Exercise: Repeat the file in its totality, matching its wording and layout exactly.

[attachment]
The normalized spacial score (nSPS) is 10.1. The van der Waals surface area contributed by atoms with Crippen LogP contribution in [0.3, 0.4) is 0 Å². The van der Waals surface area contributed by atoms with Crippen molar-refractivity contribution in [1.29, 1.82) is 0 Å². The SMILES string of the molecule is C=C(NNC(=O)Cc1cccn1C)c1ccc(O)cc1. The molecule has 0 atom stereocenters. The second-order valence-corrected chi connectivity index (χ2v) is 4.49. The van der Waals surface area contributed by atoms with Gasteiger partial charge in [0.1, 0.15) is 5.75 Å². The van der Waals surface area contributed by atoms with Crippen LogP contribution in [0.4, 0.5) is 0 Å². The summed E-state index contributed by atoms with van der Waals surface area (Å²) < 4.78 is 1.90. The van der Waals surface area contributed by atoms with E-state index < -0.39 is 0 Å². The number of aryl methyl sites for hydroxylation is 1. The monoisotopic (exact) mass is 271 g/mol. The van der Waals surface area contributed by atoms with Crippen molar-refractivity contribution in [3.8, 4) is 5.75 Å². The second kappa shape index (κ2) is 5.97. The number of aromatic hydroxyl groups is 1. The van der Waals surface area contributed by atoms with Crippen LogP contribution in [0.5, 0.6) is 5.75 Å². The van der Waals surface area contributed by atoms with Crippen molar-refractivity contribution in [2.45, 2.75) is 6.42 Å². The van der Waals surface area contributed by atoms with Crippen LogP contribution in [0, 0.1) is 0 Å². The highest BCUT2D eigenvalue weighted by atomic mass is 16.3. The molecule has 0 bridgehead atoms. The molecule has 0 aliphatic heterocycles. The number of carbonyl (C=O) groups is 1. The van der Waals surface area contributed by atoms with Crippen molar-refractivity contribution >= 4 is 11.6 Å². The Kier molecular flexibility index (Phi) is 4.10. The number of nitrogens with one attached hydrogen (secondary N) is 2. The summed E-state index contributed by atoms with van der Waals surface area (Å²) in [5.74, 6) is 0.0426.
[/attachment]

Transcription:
The normalized spacial score (nSPS) is 10.1. The van der Waals surface area contributed by atoms with Crippen LogP contribution in [0.3, 0.4) is 0 Å². The van der Waals surface area contributed by atoms with Crippen molar-refractivity contribution in [1.29, 1.82) is 0 Å². The SMILES string of the molecule is C=C(NNC(=O)Cc1cccn1C)c1ccc(O)cc1. The molecule has 0 atom stereocenters. The second-order valence-corrected chi connectivity index (χ2v) is 4.49. The van der Waals surface area contributed by atoms with Gasteiger partial charge in [0.1, 0.15) is 5.75 Å². The van der Waals surface area contributed by atoms with Crippen LogP contribution in [0.4, 0.5) is 0 Å². The summed E-state index contributed by atoms with van der Waals surface area (Å²) < 4.78 is 1.90. The van der Waals surface area contributed by atoms with E-state index < -0.39 is 0 Å². The number of aryl methyl sites for hydroxylation is 1. The monoisotopic (exact) mass is 271 g/mol. The van der Waals surface area contributed by atoms with Crippen molar-refractivity contribution in [3.8, 4) is 5.75 Å². The second kappa shape index (κ2) is 5.97. The number of aromatic hydroxyl groups is 1. The van der Waals surface area contributed by atoms with Crippen LogP contribution in [0.5, 0.6) is 5.75 Å². The van der Waals surface area contributed by atoms with Crippen molar-refractivity contribution in [2.45, 2.75) is 6.42 Å². The van der Waals surface area contributed by atoms with Crippen LogP contribution in [0, 0.1) is 0 Å². The highest BCUT2D eigenvalue weighted by atomic mass is 16.3. The molecule has 0 bridgehead atoms. The molecule has 0 aliphatic heterocycles. The number of carbonyl (C=O) groups is 1. The van der Waals surface area contributed by atoms with Crippen molar-refractivity contribution >= 4 is 11.6 Å². The Kier molecular flexibility index (Phi) is 4.10. The number of nitrogens with one attached hydrogen (secondary N) is 2. The summed E-state index contributed by atoms with van der Waals surface area (Å²) in [5.74, 6) is 0.0426.